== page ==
LEARNING EVENT 15: MODULATOR STAGES
1. A typical modulator unit will contain various shaping circuits and amplifiers, as well as the actual
modulating circuit. A block diagram of a simplified modulator unit is represented in Figure 2-13.
Figure 2-13. Simplified modulator unit.
2. The normal baseband input is coupled from the baseband patch panel to a series of circuits which prepare
the baseband signals for modulation.
a. Deviation adjustment are used to establish the desired amplitude of the baseband signals and, since
signal amplitudes are converted to frequency deviations during modulation, the adjustments also determine the
frequency deviations of the modulated signals.
b. A preemphasis network emphasizes the high-frequency components by reducing the amplitude of the
low-frequency components of the baseband signal by a greater amount than that of the higher frequencies. This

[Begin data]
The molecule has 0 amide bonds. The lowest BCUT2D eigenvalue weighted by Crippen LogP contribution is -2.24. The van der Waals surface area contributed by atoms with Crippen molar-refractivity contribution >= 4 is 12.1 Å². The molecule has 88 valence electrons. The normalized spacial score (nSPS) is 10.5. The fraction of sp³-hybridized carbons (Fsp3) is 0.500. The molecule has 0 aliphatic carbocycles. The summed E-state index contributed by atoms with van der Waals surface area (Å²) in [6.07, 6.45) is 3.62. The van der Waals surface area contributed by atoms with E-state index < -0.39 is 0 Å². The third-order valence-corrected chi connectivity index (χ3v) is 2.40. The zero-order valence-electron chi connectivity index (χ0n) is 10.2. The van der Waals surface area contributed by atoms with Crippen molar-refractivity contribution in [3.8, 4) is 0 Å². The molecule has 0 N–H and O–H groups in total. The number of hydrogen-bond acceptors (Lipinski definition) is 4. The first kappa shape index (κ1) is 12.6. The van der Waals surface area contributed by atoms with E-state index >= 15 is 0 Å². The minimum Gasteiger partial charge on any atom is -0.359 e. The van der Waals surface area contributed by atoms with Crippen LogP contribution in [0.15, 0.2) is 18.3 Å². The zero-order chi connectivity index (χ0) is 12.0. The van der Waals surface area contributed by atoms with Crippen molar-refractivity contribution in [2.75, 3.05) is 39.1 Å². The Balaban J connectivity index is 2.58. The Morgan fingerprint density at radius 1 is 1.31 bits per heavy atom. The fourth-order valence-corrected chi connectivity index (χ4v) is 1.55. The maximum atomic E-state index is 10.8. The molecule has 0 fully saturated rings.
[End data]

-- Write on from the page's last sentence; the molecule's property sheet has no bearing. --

unbalance in the overall sign causes the signal power level in the receiver (after demodulation and filtering) to
be increasingly large at the higher frequencies, thus compensating for the increased noise that occurs at the
higher frequencies. The receiver will be equipped with a deemphasis circuit to restore the signal to its original
amplitude. This compensation tends to equalize the S/N across the frequency band. A preemphasis network is
also called a high-pass filter circuit.
c. The baseband amplifier provides the required amplification for the baseband signals prior to modulation.
In some modulators, the amplifier network comprises additional shaping circuits, such as clippers, limiters,
preemphasis networks, deemphasis networks, and filters. These additional shaping circuits are used to reduce
the overall noise and to improve the baseband signal.
3. Direct- and indirect-angle-modulation techniques are employed in various types of microwave